What it also shows, however, is that there were those in Israel and Syria who were - and perhaps remain - amenable to the sort of contact that the two countries must eventually begin if there is to be any Middle East settlement. The fact that the details were published suggests, too, that a strand of Israeli opinion is interested in broaching the issue of talking to Syria and would like to nudge Ehud Olmert in that direction.

Given that Mr Bush explicitly ruled out talks with Syria when he rejected the Iraq Study Group plan for Iraq, it seems doubtful that any new Israel-Syria contacts would enjoy US support. Disclosure of the now defunct plan could even be seen as a small protest against Mr Bush's approach. On the other hand, the usefulness of unlikely back-channels should never be underestimated. If the bad news is that one casualty of the Lebanon war was an Israeli opening to Syria, the good news might be that some Israelis have an appetite to try again.

React Now

Latest stories from i100
iJobs Job Widget
iJobs General

Tradewind Recruitment: English Teacher

Negotiable: Tradewind Recruitment: This post arises as a result of the need to...

Tradewind Recruitment: Class Teacher Required ASAP In Uminster

£120 - £150 per annum: Tradewind Recruitment: I am recruiting on instruction o...

Ashdown Group: Head of Finance - Financial Director - London - £70,000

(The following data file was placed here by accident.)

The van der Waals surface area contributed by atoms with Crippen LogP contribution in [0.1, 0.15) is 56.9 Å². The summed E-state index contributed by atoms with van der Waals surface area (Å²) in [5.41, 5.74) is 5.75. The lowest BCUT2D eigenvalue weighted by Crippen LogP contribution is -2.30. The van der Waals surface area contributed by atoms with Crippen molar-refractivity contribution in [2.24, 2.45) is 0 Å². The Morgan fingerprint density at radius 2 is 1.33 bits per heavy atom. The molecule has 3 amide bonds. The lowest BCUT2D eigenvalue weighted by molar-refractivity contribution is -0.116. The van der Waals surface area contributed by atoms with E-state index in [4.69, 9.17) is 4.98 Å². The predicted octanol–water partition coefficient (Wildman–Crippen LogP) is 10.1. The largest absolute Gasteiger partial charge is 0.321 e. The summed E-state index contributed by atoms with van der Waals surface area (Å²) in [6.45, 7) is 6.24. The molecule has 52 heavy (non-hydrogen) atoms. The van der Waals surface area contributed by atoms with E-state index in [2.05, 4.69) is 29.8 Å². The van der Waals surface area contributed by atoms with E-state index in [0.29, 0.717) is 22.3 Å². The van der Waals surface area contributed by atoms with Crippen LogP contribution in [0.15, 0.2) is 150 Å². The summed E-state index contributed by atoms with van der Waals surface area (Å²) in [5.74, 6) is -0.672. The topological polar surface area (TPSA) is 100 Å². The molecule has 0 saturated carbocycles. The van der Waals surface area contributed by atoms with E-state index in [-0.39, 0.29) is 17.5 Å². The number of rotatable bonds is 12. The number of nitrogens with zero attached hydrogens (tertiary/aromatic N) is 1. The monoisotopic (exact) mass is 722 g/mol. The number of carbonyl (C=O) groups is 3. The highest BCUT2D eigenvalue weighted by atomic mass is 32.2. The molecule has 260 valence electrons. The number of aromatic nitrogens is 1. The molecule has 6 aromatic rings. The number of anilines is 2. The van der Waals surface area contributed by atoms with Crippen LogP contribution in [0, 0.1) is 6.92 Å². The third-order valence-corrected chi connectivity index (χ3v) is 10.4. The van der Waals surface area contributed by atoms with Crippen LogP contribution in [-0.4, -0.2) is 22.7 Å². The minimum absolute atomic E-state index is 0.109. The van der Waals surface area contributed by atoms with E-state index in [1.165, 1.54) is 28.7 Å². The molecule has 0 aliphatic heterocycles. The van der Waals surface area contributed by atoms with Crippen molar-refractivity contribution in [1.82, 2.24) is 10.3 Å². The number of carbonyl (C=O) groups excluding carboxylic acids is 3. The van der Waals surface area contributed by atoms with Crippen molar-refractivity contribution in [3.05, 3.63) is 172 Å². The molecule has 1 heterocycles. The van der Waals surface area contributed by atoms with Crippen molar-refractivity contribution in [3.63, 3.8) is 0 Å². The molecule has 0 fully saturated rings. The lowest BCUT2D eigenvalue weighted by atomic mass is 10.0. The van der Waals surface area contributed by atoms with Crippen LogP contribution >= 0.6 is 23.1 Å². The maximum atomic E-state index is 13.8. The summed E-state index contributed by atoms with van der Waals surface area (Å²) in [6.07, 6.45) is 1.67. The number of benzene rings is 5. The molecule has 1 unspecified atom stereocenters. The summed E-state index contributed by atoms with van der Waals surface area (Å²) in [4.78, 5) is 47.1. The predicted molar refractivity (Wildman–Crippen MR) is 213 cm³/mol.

£70000 per annum: Ashdown Group: Head of Finance - Financial Controller - Fina...

Ashdown Group: Marketing Executive - Wimbledon, SW London

£24000 - £28000 per annum + benefits: Ashdown Group: Marketing Executive - Wim...

Day In a Page

Read Next
 

I’m not sure I fancy any meal that’s been cooked up by a computer

John Walsh
Labour leader Ed Miliband delivers a speech on his party's plans for the NHS, in Sale, on Tuesday  

Why is Miliband fixating on the NHS when he’d be better off focussing on the wealth gap?

Andreas Whittam Smith
Greece elections: In times like these, the EU has far more dangerous adversaries than Syriza

Greece elections

In times like these, the EU has far more dangerous adversaries than Syriza, says Patrick Cockburn
Holocaust Memorial Day: Nazi victims remembered as spectre of prejudice reappears

Holocaust Memorial Day

Nazi victims remembered as spectre of prejudice reappears over Europe
Fortitude and the Arctic attraction: Our fascination with the last great wilderness

Magnetic north

The Arctic has always exerted a pull, from Greek myth to new thriller Fortitude. Gerard Gilbert considers what's behind our fascination with the last great wilderness